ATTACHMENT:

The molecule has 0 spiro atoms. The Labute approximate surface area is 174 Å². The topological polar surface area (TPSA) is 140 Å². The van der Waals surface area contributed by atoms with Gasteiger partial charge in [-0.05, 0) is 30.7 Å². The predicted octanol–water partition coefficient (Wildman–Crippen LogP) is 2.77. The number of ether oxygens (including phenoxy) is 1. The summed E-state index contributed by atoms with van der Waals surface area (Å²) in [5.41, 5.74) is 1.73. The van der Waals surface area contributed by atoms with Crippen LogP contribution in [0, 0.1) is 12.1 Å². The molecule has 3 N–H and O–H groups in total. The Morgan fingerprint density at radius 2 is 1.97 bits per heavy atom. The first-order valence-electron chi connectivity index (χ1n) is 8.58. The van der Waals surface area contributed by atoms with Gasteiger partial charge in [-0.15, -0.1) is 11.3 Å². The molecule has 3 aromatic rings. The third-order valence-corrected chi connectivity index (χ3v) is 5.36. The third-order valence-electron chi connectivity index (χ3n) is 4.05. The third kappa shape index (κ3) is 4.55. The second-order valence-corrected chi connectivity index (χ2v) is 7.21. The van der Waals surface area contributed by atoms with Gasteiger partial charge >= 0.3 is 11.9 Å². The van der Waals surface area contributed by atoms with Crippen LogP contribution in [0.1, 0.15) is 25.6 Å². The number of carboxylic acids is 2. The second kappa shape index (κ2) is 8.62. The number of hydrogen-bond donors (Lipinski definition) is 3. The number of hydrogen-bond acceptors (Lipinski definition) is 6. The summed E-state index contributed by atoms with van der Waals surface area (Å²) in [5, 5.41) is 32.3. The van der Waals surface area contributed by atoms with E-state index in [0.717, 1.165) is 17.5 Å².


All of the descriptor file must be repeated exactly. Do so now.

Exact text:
The molecule has 0 spiro atoms. The Labute approximate surface area is 174 Å². The topological polar surface area (TPSA) is 140 Å². The van der Waals surface area contributed by atoms with Gasteiger partial charge in [-0.05, 0) is 30.7 Å². The predicted octanol–water partition coefficient (Wildman–Crippen LogP) is 2.77. The number of ether oxygens (including phenoxy) is 1. The summed E-state index contributed by atoms with van der Waals surface area (Å²) in [5.41, 5.74) is 1.73. The van der Waals surface area contributed by atoms with Crippen LogP contribution in [0, 0.1) is 12.1 Å². The molecule has 3 N–H and O–H groups in total. The Morgan fingerprint density at radius 2 is 1.97 bits per heavy atom. The first-order valence-electron chi connectivity index (χ1n) is 8.58. The van der Waals surface area contributed by atoms with Gasteiger partial charge in [-0.15, -0.1) is 11.3 Å². The molecule has 3 aromatic rings. The third-order valence-corrected chi connectivity index (χ3v) is 5.36. The third-order valence-electron chi connectivity index (χ3n) is 4.05. The third kappa shape index (κ3) is 4.55. The second-order valence-corrected chi connectivity index (χ2v) is 7.21. The van der Waals surface area contributed by atoms with Gasteiger partial charge >= 0.3 is 11.9 Å². The van der Waals surface area contributed by atoms with Crippen LogP contribution in [0.1, 0.15) is 25.6 Å². The number of carboxylic acids is 2. The second kappa shape index (κ2) is 8.62. The number of hydrogen-bond donors (Lipinski definition) is 3. The number of hydrogen-bond acceptors (Lipinski definition) is 6. The summed E-state index contributed by atoms with van der Waals surface area (Å²) in [5, 5.41) is 32.3. The van der Waals surface area contributed by atoms with E-state index in [0.717, 1.165) is 17.5 Å².